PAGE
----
Loads of loot

Film - Philip Kerr confesses to enjoying Jerry Bruckheimer's latest swashbuckling romp

I know Jerry Bruckheimer. Several years ago, he gave me a lot of money. That's the good thing about Jerry. He always knows where to put his hands on a large supply of the stuff. Better still, he knows how to make it out of nothing.

Jerry Bruckheimer is the nonpareil of H L Mencken's remark that no one ever lost money by underestimating the intelligence of the great masses of the plain people. Formerly the business partner of the late Don ("You wouldn't like me when I'm angry") Simpson, Bruckheimer has produced a string of hit movies that audiences seem to like even when the critics don't. To watch a film by Bruckheimer is to tell the little grey secretary in your head, "I'm out for the next two hours"; nevertheless, the illicit pleasure of bunking off from all the normal thought processes involved in the consumption of a work of art should not be gainsaid. And anyone who tells you he doesn't like the bright, brash, rock'n'roller-coaster style of a Bruckheimer movie is probably the kind of person who doesn't like funfairs and fireworks, and who wants to ban people from smoking while riding horses and hunting foxes.

Andy Warhol, who once said that "making money is art, and working is art, and good business is the best art", would probably have regarded Jerry Bruckheimer as the Michelangelo of our age, because at the time of writing the two top-grossing movies at the American box office were both produced by Bruckheimer.

Bad Boys II took more than $46m on its first weekend, bucking the trend of an American summer movie season that has reacted negatively to sequels such as Legally Blonde 2 and Terminator 3. But the success of Bad Boys II was as nothing next to Pirates of the Caribbean: the curse of the black pearl, which in just two weeks has already made more than $130m.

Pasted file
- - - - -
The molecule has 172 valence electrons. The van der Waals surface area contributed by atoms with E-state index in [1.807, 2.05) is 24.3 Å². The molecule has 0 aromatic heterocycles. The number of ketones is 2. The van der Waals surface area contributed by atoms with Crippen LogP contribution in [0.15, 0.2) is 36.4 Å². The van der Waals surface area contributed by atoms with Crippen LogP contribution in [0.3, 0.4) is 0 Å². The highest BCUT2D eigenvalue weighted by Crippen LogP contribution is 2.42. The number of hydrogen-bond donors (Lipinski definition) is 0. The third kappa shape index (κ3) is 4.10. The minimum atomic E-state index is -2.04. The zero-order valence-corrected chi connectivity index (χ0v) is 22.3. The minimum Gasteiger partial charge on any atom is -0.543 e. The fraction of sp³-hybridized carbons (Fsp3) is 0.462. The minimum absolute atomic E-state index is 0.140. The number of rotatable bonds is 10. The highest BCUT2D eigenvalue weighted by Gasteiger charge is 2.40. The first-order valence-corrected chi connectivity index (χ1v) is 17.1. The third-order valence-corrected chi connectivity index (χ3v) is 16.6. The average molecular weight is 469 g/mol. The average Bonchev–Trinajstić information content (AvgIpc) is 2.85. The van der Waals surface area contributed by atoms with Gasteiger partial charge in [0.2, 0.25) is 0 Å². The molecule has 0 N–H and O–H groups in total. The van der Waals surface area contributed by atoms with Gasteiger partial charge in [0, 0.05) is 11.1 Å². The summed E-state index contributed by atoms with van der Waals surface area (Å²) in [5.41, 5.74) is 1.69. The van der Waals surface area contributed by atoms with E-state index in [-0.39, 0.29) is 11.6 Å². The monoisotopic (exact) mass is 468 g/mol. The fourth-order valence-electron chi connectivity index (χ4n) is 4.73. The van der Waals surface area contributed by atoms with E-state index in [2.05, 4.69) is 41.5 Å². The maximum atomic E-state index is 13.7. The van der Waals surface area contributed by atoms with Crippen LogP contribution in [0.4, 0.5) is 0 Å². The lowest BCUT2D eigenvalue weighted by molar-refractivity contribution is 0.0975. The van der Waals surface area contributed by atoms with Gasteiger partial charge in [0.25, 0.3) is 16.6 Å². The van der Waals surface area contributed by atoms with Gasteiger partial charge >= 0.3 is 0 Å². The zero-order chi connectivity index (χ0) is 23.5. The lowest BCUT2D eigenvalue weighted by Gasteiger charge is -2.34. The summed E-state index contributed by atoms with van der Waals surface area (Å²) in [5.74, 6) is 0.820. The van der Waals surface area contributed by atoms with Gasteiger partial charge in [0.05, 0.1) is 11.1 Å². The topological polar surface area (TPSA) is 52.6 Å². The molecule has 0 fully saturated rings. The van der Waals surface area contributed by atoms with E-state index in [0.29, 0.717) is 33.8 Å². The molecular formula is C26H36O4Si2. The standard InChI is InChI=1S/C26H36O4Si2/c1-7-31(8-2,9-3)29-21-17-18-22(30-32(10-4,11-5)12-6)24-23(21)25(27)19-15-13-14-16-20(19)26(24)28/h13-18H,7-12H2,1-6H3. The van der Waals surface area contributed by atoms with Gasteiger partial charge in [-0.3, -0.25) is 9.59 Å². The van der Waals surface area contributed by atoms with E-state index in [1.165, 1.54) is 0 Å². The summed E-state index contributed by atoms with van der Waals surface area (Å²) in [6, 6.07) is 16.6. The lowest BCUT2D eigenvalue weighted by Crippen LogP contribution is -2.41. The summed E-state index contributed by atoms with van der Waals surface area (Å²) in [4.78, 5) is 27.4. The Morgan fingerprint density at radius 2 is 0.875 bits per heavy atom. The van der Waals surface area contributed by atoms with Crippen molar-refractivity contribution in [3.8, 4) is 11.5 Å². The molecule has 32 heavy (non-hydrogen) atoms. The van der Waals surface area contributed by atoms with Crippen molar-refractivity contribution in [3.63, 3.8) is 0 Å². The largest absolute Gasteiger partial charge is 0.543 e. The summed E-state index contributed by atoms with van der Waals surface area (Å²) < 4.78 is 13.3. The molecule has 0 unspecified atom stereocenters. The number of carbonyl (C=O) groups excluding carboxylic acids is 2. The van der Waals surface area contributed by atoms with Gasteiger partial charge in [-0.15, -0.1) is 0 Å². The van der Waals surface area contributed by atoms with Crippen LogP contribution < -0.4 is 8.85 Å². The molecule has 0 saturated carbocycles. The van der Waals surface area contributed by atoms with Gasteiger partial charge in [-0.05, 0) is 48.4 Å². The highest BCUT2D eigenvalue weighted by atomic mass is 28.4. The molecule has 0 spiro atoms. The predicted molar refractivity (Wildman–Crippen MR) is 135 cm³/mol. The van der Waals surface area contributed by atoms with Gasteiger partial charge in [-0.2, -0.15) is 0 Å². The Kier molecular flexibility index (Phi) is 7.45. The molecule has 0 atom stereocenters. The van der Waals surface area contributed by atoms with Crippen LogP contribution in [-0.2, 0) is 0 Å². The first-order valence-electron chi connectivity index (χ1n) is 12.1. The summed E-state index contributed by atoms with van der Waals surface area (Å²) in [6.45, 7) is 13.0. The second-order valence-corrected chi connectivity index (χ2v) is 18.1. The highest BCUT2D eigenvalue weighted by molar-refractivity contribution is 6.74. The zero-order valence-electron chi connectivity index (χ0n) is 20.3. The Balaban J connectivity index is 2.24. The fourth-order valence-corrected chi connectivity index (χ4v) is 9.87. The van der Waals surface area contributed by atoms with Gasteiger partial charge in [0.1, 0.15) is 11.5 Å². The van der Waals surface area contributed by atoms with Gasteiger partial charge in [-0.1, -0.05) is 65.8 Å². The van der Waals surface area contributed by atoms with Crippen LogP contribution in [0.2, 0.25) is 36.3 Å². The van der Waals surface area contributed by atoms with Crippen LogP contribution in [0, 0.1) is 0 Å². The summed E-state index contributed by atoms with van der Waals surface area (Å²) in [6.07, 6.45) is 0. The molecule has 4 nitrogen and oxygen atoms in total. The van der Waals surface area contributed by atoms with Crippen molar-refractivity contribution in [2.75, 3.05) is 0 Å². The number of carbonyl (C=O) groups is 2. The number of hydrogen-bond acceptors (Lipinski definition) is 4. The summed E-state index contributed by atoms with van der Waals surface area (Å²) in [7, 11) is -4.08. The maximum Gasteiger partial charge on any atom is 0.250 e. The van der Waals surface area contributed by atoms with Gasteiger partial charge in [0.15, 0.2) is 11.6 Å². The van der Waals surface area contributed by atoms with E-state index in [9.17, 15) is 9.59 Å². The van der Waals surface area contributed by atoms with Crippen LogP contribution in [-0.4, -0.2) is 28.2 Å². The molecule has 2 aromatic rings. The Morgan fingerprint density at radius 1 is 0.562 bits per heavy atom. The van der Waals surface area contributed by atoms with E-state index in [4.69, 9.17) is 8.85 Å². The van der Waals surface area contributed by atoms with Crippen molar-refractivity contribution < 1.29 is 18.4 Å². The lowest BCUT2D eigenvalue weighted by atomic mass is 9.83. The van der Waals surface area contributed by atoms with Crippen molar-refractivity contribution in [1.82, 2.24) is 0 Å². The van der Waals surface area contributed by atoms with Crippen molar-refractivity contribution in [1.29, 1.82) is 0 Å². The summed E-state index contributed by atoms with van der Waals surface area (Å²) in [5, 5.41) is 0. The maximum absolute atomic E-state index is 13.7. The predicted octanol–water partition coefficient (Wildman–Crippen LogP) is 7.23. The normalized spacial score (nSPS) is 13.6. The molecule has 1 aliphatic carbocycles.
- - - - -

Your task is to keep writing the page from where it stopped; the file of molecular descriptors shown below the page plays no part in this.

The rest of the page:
Jerry's people rang me up from LA the other week and asked me if I'd like to go to the film premiere of Pirates, and thinking I might get a little face time with Jerry to ask why he never made my movie, I said yes. Arriving in Leicester Square, I was surprised to see thousands of girls screaming - not for me (although I was wearing a rather natty new Valentino suit), but for a scruffy boy who looked like a taller, younger version of Feargal Sharkey, once the lead singer of The Undertones. Now, as a former hack on the Evening Standard's Londoner's Diary, I like to think that when it comes to spotting celebrities and socialites I can still match the eagle eye of Marcello in Federico Fellini's La Dolce Vita; but the identity of Sharkey Jr eluded me. Even when one of Jerry's people informed me that this was Orlando Bloom, I was none the wiser.

"You know," said my friend, "he was Legoland, the guy with the bow in Lord of the Rings." At least that's what I thought he said. It wasn't until I was at the post-movie party and talking about Legoland that it was pointed out to me that Bloom actually plays a character called Legolas.

Pirates of the Caribbean stars Johnny Depp as the pirate Jack Sparrow, who takes up with a blacksmith, Will Turner (played by Bloom), to rescue a dumbsel in distress and a stolen ship from a crew of pirates who all turn into walking corpses whenever a shaft of moonlight touches their scurvy skins. I approached this film with little enthusiasm; the experience of watching such inferior pirate flicks as Roman Polanski's Pirates (1986) and Renny Harlin's CutThroat Island (1995) had persuaded me that a movie with a high concept that read like Evil Dead meets The Crimson Pirate was not going to satisfy an aficionado of the genre like me, weaned on classics such as Captain Blood (1935) and The Sea Hawk (1940). Compared to these, compared to the best of Bruckheimer (Crimson Tide, Enemy of the State, Black Hawk Down), my pessimism was justified; this is a pretty dreadful movie.

It is also a lot of fun. Pirates of the Caribbean may be as camp as a row of tents but if, like me, you have a sneaking affection for the Carry On films, then you will probably quite like it. For the rest of you (that's me, too, when I'm feeling more po-faced), there is a forensic fascination to be found in the amusing crimes against the English language perpetrated by Depp, who chooses to play Jack Sparrow as a parody of Keith Richards, the guitarist for the Rolling Stones; I half expected him to use the neck of a Fender Telecaster during the sword fights, instead of a cutlass. Depp's nearly unintelligible performance is on a par with that of Brad Pitt in Snatch, and might just be worth the price of admission on its own.

Pirates of the Caribbean (12a) is on general release